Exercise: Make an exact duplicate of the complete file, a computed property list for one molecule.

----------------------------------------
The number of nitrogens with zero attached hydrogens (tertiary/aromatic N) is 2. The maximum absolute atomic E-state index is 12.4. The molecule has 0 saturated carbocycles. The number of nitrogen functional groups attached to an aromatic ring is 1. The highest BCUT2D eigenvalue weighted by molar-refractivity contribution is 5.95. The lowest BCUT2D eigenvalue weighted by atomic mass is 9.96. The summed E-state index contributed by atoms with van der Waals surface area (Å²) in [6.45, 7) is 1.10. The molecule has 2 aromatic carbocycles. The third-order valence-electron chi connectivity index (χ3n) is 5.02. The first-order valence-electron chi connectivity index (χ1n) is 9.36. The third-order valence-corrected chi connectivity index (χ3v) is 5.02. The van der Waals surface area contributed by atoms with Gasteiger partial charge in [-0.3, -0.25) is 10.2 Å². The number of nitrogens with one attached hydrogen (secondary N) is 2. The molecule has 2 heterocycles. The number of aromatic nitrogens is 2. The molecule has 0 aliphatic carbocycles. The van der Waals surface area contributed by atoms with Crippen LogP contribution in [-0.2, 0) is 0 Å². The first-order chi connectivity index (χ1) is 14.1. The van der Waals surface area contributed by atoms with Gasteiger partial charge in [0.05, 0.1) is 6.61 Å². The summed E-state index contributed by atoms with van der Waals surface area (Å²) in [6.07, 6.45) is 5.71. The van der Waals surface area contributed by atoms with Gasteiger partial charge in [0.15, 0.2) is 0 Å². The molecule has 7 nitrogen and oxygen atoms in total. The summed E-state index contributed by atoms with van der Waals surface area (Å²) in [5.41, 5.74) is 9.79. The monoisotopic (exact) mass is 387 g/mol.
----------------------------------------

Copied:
The number of nitrogens with zero attached hydrogens (tertiary/aromatic N) is 2. The maximum absolute atomic E-state index is 12.4. The molecule has 0 saturated carbocycles. The number of nitrogen functional groups attached to an aromatic ring is 1. The highest BCUT2D eigenvalue weighted by molar-refractivity contribution is 5.95. The lowest BCUT2D eigenvalue weighted by atomic mass is 9.96. The summed E-state index contributed by atoms with van der Waals surface area (Å²) in [6.45, 7) is 1.10. The molecule has 2 aromatic carbocycles. The third-order valence-electron chi connectivity index (χ3n) is 5.02. The first-order valence-electron chi connectivity index (χ1n) is 9.36. The third-order valence-corrected chi connectivity index (χ3v) is 5.02. The van der Waals surface area contributed by atoms with Gasteiger partial charge in [-0.3, -0.25) is 10.2 Å². The number of nitrogens with one attached hydrogen (secondary N) is 2. The molecule has 2 heterocycles. The number of aromatic nitrogens is 2. The molecule has 0 aliphatic carbocycles. The van der Waals surface area contributed by atoms with Crippen LogP contribution in [-0.2, 0) is 0 Å². The first-order chi connectivity index (χ1) is 14.1. The van der Waals surface area contributed by atoms with Gasteiger partial charge in [0.05, 0.1) is 6.61 Å². The summed E-state index contributed by atoms with van der Waals surface area (Å²) in [6.07, 6.45) is 5.71. The van der Waals surface area contributed by atoms with Gasteiger partial charge in [0.15, 0.2) is 0 Å². The molecule has 7 nitrogen and oxygen atoms in total. The summed E-state index contributed by atoms with van der Waals surface area (Å²) in [5.41, 5.74) is 9.79. The monoisotopic (exact) mass is 387 g/mol.